All around Saint Catherine, in tiny spring-fed gardens, the Jabaliya Bedouin are cultivating medicinal plants. Just 10 years ago this was unheard of. Then in 2003, the MPCP (Medicinal Plants Conservation Project) began surveying the mountains for medicinal plants. By 2005 word had spread that the project’s micro-financing offshoot, the MPA (Medicinal Plants Association), with its dark-roofed greenhouses down in Saint Catherine, was offering good money for thyme, rosa arabica, anise and oregano. What had been worthless goat fodder growing between granite and basalt was now a cash crop. It could even be more lucrative than marijuana, and maybe even more than opium.
Ahmed Saleh is an herbalist. He also runs the MPA. Three of us are sitting in his low-ceiling living room in Saint Catherine, South Sinai, while Saleh wordlessly mixes a yellow powder concoction with store-bought honey. The mustard-yellow paste goes into small glass jars.
“This one is going to Israel,” he says, holding a finished product to the light. “A man has ordered ten.”
But his friend Soliman Mahmoud is doing most of the talking. Saleh has asked him to drop by for tea and explain to the reporter the healing powers of the local plants. The living room’s mood has turned fervent.
“Some people believe easily,” says Mahmoud, who works as a guide at Saint Catherine Monastery. “But not me. I didn’t believe what people said about medicinal plants at first.
“Then my child was sick,” he continues. “He was two years old and four months. I took him to the doctor and they gave him antibiotic injections. But after 10 days he would be sick again. Eventually I did not have enough money and I was going to sell my car and take my child to the big hospital in Cairo. The local doctor gave us a referral to a specialist.”
As it happened, the night before he left for Cairo he visited Saleh for dinner. Saleh caught wind of his plans and urged him to cancel the doctor’s appointment. He did. Then Saleh gave him a jar of the mustard-yellow paste. Mahmoud fed it to his son. The boy’s health improved dramatically overnight. Cynical Mahmoud became a believer.
Sinai, says Saleh, has 472 plant species — and more than 100 are used as medicine. Forty-two of these are endangered and 14 are endemic. The harsh conditions have favored species that evolve to specialize in limited, niche conditions. As a result, it is one of Egypt’s most bio-diverse areas.
Today there are 60 Bedouin gardens growing plants for the MPA, Saleh says. The association fosters seedlings in Saint Catherine, and then distributes the young plants to the surrounding gardens. Some are nearby, others are working far-flung wells. The plants are then harvested and processed by a team of female MPA employees in Saint Catherine. They are blended, packaged, branded and marketed.
A 20-gram tea blend of rosemary, peppermint and other herbs retails for LE20, while 400 grams of the raw plant stuff costs about LE25 — a 1,600 percent mark-up. The 250-gram jar of mustard-yellow paste — containing anise, ginger, rosemary, oregano and 10 other ingredients — is about LE100. Most of the product is sold domestically, though some will go to neighboring Gulf countries and Europe.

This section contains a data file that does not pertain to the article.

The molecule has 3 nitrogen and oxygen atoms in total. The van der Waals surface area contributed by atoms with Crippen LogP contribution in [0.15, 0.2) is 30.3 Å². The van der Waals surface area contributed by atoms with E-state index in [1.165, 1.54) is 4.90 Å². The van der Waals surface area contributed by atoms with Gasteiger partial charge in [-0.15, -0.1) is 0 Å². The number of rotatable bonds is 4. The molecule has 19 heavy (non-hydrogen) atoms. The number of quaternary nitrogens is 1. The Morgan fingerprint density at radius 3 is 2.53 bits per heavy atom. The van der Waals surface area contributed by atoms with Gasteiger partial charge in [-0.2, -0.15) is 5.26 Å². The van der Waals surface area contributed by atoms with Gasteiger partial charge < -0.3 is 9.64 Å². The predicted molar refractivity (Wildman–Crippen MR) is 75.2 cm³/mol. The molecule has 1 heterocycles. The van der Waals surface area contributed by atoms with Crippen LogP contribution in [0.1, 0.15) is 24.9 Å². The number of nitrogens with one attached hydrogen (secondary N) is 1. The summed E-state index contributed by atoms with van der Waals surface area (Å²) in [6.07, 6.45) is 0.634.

The MPA takes a 10 percent commission of the profit and the rest goes to the growers. Medicinal herbs are a rare good news story for the Sinai economy. Last winter’s rains failed, a late frost scorched the almond blossoms and tourism numbers are way down. Mahmoud says he is finding it hard to support his family on his earnings as a tour guide. They may move to Suez or somewhere else on the coast, where maybe they can catch and sell fish.
You don’t have to believe in the herbs’ healing powers to have faith in the business model.
But according to Saleh and Mahmoud, there is also plenty of strong anecdotal evidence in favor of swapping aspirin for an herbal-brewed tea, or Panadol for the massage oil.
“Many in Egypt have colon problems because of their diet,” says Saleh. “They eat a lot of oil — falafel, shawarma, chips. The Bedouin also have lots of kidney problems and need dialysis.”
Saleh has prescriptions for eczema, hair loss, fish and lactose allergies, immune deficiency, high salt levels and rheumatism. There’s even an herbal Viagra. Tiny dark jars of 40 blended oils, sandwich bags of powders and salves of royal jelly pile into the dark corners of the living room. They will be sold in the shop down the road. From starting life in remote mountain valleys, the herbs see out their days on a dresser in a dim Cairo bedroom, or lugged across the globe in a backpack.
The MPA parent project, the MPCP, was established with an 8 million-euro grant from the Global Environmental Facility — a UNDP-UNEP, World Bank environmental fund. It sought to graft Bedouin lore onto a Western micro-finance model — and to combine botanical textbook knowledge with Bedouin oral learning. In nine years of the project, feral donkeys have been trucked off to Giza Zoo, (apparently solving the donkey problem), abandoned orchards revived as herb farms, and the seeds of rare medicinal species deposited in the vaults of the Cairo gene bank.
And sometimes, under the MPCP greenhouse plastic, vanished strains have returned.
“The old people tell me that there used to be lots of herbs growing at a remote spot,” says Saleh. “So I go to these areas and find goat dung. Sometimes it’s up to 60 years old. I take the dung, water it and seeds grow. They can stay inside the dung for 100 years and grow again.”
In 2012, the MPCP was awarded the US$5,000 UNDP Equator Prize for its work in preserving genetic heritage.
But the seed funding will run out this June and the project will be turned over to the Environment Ministry. The MPCP will remain an NGO, says project manager Adel Soliman. Its 12 employees will keep their jobs.
The MPA, however, will remain independent from the government. Thanks to its share of profits, the offshoot is self-sustaining.